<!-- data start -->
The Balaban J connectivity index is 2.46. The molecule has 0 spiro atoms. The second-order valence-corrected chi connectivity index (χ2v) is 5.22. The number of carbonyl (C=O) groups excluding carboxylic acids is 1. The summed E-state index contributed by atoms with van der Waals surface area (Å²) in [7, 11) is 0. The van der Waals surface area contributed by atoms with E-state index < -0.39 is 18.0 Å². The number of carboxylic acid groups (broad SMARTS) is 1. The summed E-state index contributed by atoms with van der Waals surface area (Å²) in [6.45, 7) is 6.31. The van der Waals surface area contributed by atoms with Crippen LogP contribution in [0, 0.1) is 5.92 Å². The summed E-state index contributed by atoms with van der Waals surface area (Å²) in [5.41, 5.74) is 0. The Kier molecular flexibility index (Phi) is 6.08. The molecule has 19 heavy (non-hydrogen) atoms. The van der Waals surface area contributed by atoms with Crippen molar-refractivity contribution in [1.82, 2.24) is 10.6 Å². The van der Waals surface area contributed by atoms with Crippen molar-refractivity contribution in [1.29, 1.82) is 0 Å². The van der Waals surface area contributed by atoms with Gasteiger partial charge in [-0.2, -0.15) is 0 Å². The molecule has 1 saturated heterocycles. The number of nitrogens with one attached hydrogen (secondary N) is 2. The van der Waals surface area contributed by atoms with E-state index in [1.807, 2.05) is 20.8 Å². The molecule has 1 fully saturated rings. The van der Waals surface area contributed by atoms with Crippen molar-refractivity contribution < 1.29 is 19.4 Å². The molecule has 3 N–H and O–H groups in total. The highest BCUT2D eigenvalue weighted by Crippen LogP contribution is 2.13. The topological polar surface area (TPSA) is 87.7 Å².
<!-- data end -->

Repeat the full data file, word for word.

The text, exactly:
The Balaban J connectivity index is 2.46. The molecule has 0 spiro atoms. The second-order valence-corrected chi connectivity index (χ2v) is 5.22. The number of carbonyl (C=O) groups excluding carboxylic acids is 1. The summed E-state index contributed by atoms with van der Waals surface area (Å²) in [7, 11) is 0. The van der Waals surface area contributed by atoms with E-state index < -0.39 is 18.0 Å². The number of carboxylic acid groups (broad SMARTS) is 1. The summed E-state index contributed by atoms with van der Waals surface area (Å²) in [6.45, 7) is 6.31. The van der Waals surface area contributed by atoms with Crippen LogP contribution in [0, 0.1) is 5.92 Å². The summed E-state index contributed by atoms with van der Waals surface area (Å²) in [5.41, 5.74) is 0. The Kier molecular flexibility index (Phi) is 6.08. The molecule has 19 heavy (non-hydrogen) atoms. The van der Waals surface area contributed by atoms with Crippen molar-refractivity contribution in [1.82, 2.24) is 10.6 Å². The van der Waals surface area contributed by atoms with Crippen molar-refractivity contribution in [1.29, 1.82) is 0 Å². The van der Waals surface area contributed by atoms with Gasteiger partial charge in [-0.2, -0.15) is 0 Å². The molecule has 1 saturated heterocycles. The number of nitrogens with one attached hydrogen (secondary N) is 2. The van der Waals surface area contributed by atoms with E-state index in [1.807, 2.05) is 20.8 Å². The molecule has 1 fully saturated rings. The van der Waals surface area contributed by atoms with Crippen molar-refractivity contribution < 1.29 is 19.4 Å². The molecule has 3 N–H and O–H groups in total. The highest BCUT2D eigenvalue weighted by Crippen LogP contribution is 2.13. The topological polar surface area (TPSA) is 87.7 Å².